The astonishing benefits of volunteering have been repeatedly researched, documented and hailed.
Volunteers enjoy better health, have longer life spans, a greater sense of connectedness and trust, more optimism and self-esteem, and, if they're unemployed, a 27% greater chance of finding paid work within a year than those who don't according to the Corporation for National & Community Service.
So why is our volunteer army in such a sad shape nationally and locally?
The U.S. Dept. of Labor concluded in a recent study that the "volunteering rate" declined 1.1% in 2013 to 25.4% -- the lowest rate since 2002.
Nationwide, New Yorkers are some of the least officially charitable people: We ranked 49th out of 51 metropolitan areas on "volunteer rates," according to new research by the Corporation for National & Community Service. Why? High poverty rates and population density; long commutes; and low home ownership and educational levels all adversely affectthe level of charitable acts in a metropolis. Too, NYC exalts (or demands) workaholism, which can deplete the time people have for altruistic endeavors, experts say.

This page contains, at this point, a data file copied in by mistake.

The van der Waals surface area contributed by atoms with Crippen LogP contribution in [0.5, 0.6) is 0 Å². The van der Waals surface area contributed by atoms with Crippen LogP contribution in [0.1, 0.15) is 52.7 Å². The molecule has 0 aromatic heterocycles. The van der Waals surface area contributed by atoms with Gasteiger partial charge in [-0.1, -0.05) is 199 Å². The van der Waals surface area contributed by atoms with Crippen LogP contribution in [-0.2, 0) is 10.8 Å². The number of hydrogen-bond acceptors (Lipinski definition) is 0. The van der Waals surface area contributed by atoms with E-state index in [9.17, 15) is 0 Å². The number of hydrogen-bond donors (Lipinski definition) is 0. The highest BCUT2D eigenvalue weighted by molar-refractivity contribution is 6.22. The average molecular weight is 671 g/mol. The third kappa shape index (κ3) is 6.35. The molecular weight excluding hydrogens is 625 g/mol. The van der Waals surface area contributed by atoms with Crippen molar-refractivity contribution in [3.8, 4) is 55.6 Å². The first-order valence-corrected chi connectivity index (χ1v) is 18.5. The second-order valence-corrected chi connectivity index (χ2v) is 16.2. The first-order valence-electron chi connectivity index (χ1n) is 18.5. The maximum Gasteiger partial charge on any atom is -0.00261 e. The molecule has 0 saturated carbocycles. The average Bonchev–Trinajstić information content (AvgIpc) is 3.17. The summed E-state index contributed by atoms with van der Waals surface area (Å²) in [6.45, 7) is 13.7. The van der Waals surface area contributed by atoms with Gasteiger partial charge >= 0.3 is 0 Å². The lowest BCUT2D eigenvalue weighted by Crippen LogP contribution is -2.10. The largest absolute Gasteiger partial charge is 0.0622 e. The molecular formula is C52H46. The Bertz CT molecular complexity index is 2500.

But things aren't as bleak as they appear, assured Gary Bagley, executive director of New York Cares, the city's largest volunteer management organization. "Our numbers are holding steady," as New York Cares orients 17,000 new volunteers a year, with 70% of the newbies under age 35, Bagley said. New Yorkers are also more likely to give their time to others in informal, unrecognized ways, he noted: "The word 'volunteer' often does not resonate with them," but many help neighbors or give time to community groups such as a PTA or block association informally and without oversight, Bagley said.